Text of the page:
Encounter Contemporary Art at Itamuro Onsen Daikokuya
With the Naka River right before one’s eyes, Daikokuya stands with Mt. Nasu in the background. Since 2014, Suga Kishio’s art piece ‘Koufuu’ has been used instead of a curtain, and so guests spending the night are greeted by art.
Itamuro Onsen is a well-known hot spring located deep at the southern foot of Mt. Nasu in Nikko National Park. Daikokuya is a traditional inn that has been operating since 1551 in a quiet hot spring area with about 10 hot spring inns. Contemporary art decorates this historic inn as well as the hot springs themselves.
Daikokuya has displayed works by contemporary artists both indoors and outdoors since the late 1980s, with a focus on Kishio Suga, an artist who represents the ‘mono-ha’, a major movement in post-war Japanese art that has been reevaluated in recent years. Mono-ha refers to a group of artists who present natural objects such as wood and stones, and neutral materials such as paper and metal, in their almost completely raw state, exploring the relationship of ‘things’ and shaping out the sights that are created from there.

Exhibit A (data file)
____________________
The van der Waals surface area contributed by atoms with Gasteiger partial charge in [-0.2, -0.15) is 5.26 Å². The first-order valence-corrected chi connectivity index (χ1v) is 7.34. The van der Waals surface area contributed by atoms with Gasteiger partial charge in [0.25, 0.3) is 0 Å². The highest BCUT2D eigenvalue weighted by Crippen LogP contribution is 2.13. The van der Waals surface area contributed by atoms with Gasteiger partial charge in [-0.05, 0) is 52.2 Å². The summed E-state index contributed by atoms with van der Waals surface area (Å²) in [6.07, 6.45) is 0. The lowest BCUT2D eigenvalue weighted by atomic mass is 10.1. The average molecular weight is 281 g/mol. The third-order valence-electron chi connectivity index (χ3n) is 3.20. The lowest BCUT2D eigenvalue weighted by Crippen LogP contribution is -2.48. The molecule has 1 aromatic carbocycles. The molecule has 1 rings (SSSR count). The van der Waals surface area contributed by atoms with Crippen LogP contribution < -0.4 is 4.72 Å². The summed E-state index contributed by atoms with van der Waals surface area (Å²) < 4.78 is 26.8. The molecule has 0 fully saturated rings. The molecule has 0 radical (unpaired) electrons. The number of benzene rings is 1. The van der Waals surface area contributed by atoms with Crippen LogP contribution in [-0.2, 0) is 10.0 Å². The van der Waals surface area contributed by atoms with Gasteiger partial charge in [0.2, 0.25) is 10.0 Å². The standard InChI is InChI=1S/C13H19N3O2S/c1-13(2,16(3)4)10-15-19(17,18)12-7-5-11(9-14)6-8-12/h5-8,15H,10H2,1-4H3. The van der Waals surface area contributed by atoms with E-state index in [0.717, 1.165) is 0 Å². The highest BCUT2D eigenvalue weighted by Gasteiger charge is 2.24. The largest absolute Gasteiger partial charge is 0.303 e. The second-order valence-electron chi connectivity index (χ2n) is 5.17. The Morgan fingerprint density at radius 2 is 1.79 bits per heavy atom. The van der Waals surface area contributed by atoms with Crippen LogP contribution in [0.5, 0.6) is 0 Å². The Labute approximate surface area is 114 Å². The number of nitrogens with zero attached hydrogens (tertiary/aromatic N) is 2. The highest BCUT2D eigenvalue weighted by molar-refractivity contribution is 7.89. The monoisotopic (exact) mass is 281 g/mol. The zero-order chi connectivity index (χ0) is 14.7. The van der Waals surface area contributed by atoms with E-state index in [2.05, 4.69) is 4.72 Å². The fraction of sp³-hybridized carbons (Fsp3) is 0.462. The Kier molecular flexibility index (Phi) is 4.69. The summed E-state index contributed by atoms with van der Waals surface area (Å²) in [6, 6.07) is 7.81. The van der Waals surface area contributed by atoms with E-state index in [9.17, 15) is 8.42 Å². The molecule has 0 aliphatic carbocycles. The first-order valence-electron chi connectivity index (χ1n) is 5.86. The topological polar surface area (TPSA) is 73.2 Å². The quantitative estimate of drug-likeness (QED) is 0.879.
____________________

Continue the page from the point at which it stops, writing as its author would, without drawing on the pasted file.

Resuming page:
On the walls of the reception room are artworks by Hirofumi Isoya, a key figure in the art world known for his works that use carvings and photographs.
‘A ryokan (Japanese traditional inn) has always been a place that we decorate with Japanese paintings, to incorporate art into the culture of our everyday life. However, if we do so, we cannot differentiate ourselves from other inns. I picked up works of contemporary artists that have yet to be appraised, and began to deeply explore new possibilities. I think that Mono-ha artists have the power to change the world. Among them is Mr. Suga, an artist who can express the philosophy of thought aesthetically. I was attracted to that’, said Shunji Muroi, representative of the inn.
Suga Kishio’s artwork 'Aida no Aikei' is right in front of the east building, which is located on the north side of the main building. One can appreciate it while walking outdoors.
Artworks are also displayed in the hallway. On the right is a piece by Yuuki Yamamoto, who once won the grand prize in a public exhibition.